Andy Cowper discusses the possible consequences of a likely “no deal” Brexit for the NHS

A variation on the late primary care pioneer and socialist Julian Tudor Hart’s “Inverse Care Law” applies to the subject of respect: those people who focus on it most, deserve it least. This group of people also consistently fail to notice or understand that respect is never automatic: it is always earned – which is usually, the hard way.

This observation is prompted by prime minister Theresa May’s bathos ridden plea for the European Union to respect the UK’s government over Brexit.

Oh dear. Going Full Aretha on the EU is just not a good look for Mrs May. It has somehow escaped her government’s attention that the EU is a rules based organisation, which has been consistently and crystally clear that its four freedoms will not be breached to accommodate a member country that has chosen to leave. The government’s desire for selective participation in the EU single market is a political pick ‘n’ mix fantasy.

One week before the start of the Conservative Party conference, the likelihood of a “no deal” Brexit from the EU has risen sharply due to this week’s events. This will embolden the hard Brexit crowd of MPs, whose attempts at producing their own EU exit strategy were little short of embarrassing.

And the raised risk of a “no deal” Brexit in just six months’ time matters enormously to the NHS and the broader health and care system.

It’s the workforce, stupid

There is not only the impact on the existing NHS workforce, 12.5 per cent of which is non-British and 5.6 per cent of which is from the EU.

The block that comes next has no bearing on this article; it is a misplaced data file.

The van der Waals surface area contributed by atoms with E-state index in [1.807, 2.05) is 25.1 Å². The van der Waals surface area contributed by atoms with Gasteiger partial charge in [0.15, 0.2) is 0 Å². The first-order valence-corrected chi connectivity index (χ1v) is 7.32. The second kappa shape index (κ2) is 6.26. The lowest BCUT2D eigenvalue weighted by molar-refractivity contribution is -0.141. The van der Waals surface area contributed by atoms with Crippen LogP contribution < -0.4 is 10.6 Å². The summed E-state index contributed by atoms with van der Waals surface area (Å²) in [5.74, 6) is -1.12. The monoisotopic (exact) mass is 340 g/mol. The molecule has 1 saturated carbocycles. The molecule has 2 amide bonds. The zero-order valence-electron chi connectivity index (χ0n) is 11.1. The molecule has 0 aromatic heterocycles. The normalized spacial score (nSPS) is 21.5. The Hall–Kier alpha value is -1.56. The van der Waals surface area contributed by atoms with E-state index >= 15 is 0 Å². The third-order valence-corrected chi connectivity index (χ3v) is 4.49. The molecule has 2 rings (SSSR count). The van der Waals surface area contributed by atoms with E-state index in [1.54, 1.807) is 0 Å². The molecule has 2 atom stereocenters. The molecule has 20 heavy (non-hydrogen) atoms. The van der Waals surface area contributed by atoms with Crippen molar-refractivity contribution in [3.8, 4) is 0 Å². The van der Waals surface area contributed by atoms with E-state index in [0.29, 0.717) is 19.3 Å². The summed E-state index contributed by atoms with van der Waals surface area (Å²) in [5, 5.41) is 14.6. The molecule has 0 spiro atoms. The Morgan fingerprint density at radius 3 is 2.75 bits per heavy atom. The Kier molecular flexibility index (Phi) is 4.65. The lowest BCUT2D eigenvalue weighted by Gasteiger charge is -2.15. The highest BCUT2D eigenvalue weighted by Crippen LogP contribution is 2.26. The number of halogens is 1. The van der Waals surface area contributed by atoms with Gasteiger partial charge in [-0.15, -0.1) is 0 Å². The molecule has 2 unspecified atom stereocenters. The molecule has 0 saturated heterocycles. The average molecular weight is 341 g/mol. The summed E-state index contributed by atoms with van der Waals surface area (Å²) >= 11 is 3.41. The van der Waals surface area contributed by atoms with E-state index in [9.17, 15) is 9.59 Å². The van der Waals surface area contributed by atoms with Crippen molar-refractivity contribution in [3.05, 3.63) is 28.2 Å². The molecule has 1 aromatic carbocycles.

The metropolitan liberal elite have every right to be concerned about his, since one third of all EU nationals in the NHS work in London. Nursing and Midwifery Council data show a significant rise in the number of EU nurses and midwives leaving the register. Between April 2017 and March 2018, 3,962 people left – an increase of 29 per cent.

The NMC data also continues to find a dramatic drop in those joining the register from the EU. Over the same period, 805 EU nurses and midwives joined the register compared with 6,382 the year before – a drop of 87 per cent.

However, as this column has been pointing out pretty much from the start, the sector likely to see the biggest impact is the social care workforce.

Around 230,000 jobs in adult social care are held by people with a non-British nationality (90,000 EU; 140,000 non-EU). Seven per cent (95,000 jobs) had an EU nationality and 9 per cent (125,000 jobs) had a non-EU nationality.

Let them eat brioche

For all these staff, the prospect of a hard Brexit means further relative decline in the value of sterling against their home nation’s currency. It also means massive uncertainty about their future status, despite Mrs May’s warm words.

Our political narrative around immigration and immigrants has been led by a uniquely poor generation of politicians. We ought to be in no doubt that for many people who came to the UK for work now experience a hostile environment.

The NHS has a workforce crisis. Since we cannot instantly train the extra staff that we need, and there might be some minor governance issues around bringing in actors, we have one serious option, which is to import the staff we need from overseas.


It is impossible to quantify the economic damage a hard Brexit would cause, but the International Monetary Fund’s Christine Lagarde is former top EU lawyer and nobody’s idea of a fool. When Ms Lagarde warned this week that the consequences of a disorderly Brexit would be highly economically damaging, it behoves members of the reality based community to listen.

Currently, the NHS Commissioning Board is preparing a 10 year plan for the extra money Mrs May promised after being walked up to so doing by the Hunt-Stevens axis.

The court of public opinion seems to be ruling in favour of more public spending in a way unprecedented for over a decade.

But we do not know the source of this extra money.

And if there is a disorderly or “no deal” Brexit, as now seems more likely, the economic consequences could imperil the promised extra money for the NHS.

And we have not even hit 2018’s peak winter demand yet.

Of course we need to plan how to spend the extra money, if it arrives. But it is increasingly clear that we are going to need to plan for a “no deal” Brexit as well.

If there is no deal, there could be hundreds of millions pounds a year less for the NHS. Anyone up for sticking that on the side of a bus?